Beautiful Antarctica

February 28, 2011

On this, the final day of “Antarctica Month”, I will get out of the way and let Antarctica speak for itself. Here are a selection of beautiful photographs. None of them were taken by me; click on the photos to be directed to the site of the (higher resolution) originals.

Farewell, Antarctica. It has been a good month.

(If some of the images don’t load, try re-freshing the page.)

Source: Genius Beauty

Source: Flickr (billadler)

Source: Flickr (State Library of New South Wales)

Source: Doug Thost

Source: Andy Townsend and Lyn Irvine

Source: Doug Thost

Source: Andy Townsend and Lyn Irvine

Source: Gentoo Multimedia

Source: PhotoBucket

Source: PhotoBucket

Source: ThundaFunda

Source: Doug Thost

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8 Responses to “Beautiful Antarctica”

  1. Janet Says:

    Those are really lovely.

    Thank you so much for this whole month. It’s been beautiful and informative and funny. You deserve a good rest!

    AMDG

  2. cburrell Says:

    Thanks, Janet. Yes, I think I will take a break for a while. 29 posts, I believe, in 28 days, which is undoubtedly a record for me.

  3. KathyB Says:

    I have enjoyed this whole month, and would like to thank you for your work!

  4. Mac Says:

    Yes, it has been great. I plan to read at least one of those books. I keep being struck by the fact that as far as we know no one set foot there for thousands of years, and that when they finally did there really were no more great exploratory journeys to be made on this planet. It’s a slightly melancholy thought, especially as outer space is looking less promising as an objective for that spirit.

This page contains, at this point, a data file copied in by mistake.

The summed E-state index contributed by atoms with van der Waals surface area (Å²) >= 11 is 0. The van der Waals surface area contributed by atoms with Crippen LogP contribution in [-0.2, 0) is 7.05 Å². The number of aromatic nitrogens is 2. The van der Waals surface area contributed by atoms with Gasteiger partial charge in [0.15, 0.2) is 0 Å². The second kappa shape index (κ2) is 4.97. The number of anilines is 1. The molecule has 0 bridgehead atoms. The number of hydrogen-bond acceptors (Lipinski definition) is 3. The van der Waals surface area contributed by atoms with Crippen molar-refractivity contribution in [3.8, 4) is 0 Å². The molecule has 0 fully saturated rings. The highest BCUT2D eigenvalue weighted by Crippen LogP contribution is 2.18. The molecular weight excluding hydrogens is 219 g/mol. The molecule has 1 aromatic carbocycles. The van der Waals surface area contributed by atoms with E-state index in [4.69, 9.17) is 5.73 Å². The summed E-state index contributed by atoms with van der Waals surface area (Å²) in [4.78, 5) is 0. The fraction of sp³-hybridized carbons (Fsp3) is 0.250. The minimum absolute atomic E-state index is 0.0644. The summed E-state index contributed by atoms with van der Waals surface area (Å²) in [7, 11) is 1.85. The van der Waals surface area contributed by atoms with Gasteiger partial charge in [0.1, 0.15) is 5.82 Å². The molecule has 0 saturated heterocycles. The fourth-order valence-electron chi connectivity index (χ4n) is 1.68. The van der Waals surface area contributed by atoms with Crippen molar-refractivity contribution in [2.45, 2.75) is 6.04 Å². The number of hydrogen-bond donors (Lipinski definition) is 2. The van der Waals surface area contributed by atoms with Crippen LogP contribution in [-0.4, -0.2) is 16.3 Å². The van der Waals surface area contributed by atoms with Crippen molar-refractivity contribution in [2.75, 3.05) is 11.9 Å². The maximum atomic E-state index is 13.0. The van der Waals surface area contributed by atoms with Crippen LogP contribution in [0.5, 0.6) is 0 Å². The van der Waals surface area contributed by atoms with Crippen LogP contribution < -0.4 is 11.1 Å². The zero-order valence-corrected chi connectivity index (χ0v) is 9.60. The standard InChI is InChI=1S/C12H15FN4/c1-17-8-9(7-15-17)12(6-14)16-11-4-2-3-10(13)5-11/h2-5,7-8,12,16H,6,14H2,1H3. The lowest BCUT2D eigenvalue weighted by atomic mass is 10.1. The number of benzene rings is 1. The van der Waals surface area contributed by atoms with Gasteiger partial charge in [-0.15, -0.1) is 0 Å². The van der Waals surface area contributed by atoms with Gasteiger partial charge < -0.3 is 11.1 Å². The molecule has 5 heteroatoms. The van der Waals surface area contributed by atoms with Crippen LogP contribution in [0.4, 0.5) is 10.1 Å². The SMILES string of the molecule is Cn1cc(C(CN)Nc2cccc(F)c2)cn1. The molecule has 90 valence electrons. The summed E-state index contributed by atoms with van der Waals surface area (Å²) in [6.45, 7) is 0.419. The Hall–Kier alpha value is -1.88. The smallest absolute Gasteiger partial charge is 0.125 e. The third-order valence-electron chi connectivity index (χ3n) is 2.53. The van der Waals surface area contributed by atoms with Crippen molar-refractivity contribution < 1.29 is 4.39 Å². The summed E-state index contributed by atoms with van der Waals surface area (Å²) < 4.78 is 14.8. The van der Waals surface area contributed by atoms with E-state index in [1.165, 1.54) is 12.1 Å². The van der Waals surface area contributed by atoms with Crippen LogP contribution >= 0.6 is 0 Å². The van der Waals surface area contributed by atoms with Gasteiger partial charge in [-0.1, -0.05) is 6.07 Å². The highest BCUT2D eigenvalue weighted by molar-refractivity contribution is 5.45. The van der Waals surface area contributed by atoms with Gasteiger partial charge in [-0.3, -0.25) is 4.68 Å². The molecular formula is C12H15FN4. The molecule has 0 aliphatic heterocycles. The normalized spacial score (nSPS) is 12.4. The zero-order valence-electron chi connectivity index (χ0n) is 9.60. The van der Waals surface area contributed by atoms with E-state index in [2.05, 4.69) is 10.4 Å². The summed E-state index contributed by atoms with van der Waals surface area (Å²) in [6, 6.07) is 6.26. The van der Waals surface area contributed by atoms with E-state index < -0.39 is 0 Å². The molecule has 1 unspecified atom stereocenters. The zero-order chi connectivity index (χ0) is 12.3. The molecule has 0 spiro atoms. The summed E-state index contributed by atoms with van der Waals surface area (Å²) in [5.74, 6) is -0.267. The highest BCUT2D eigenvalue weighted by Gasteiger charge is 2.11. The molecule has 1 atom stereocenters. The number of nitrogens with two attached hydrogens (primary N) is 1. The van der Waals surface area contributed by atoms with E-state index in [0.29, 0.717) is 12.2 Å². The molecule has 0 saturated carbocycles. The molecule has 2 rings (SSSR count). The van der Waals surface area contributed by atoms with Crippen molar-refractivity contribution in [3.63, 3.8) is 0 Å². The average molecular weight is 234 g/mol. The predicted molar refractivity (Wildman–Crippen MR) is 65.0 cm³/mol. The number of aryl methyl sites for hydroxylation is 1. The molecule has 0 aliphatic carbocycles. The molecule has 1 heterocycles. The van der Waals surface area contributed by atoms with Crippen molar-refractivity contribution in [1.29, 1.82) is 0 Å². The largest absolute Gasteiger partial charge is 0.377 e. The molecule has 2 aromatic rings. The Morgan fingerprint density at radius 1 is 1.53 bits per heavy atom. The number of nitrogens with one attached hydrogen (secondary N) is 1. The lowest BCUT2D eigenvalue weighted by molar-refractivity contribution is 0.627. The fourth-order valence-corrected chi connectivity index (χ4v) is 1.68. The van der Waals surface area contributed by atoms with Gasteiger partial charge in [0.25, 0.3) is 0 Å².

Still, I’m glad people have been there and photographed such marvelous scenes for the rest of us to see.

  5. cburrell Says:

    If I had to recommend only one of the books I talked about, it would probably be Scott’s Journals. Apsley-Gerrard’s book about the same expedition would be my second choice.

    It is melancholy. I sometimes wonder whether undersea exploration might be another frontier, but the sheer amount of technology required would prevent it, I think, from really being done in the ‘pioneer spirit’. The same goes for space travel.

    I suppose there’s always “World of Warcraft”. I feel melancholy indeed.

  6. Erin Burrell Says:

    Thanks Craig, for these compelling glimpses into various aspects of AntarCtic life and history! It’s so unbelievable to imagine the existences of these strange and beautiful creatures (referring to animal life and explorers alike) in their stark frozen and relentless environs, especially from the snuggly comfort of my heated, lit and blubber-free home! I wonder if having the dogs around made life more bearable for those long waits that many of the explorers endured. In any case, thanks again for this delightful reading!

  7. cburrell Says:

    Thanks, Erin. I’m glad you enjoyed reading about it.

    About the dogs: yes, the explorers grew very attached to them. When Roald Amundsen arrived in Antarctica he had dozens of dogs and a plan to systematically kill and eat them as his expedition progressed; the British explorers regarded this is barbaric. Some people believe, however, that their refusal to use dogs in this way contributed to the demise of Robert Falcon Scott and his men.


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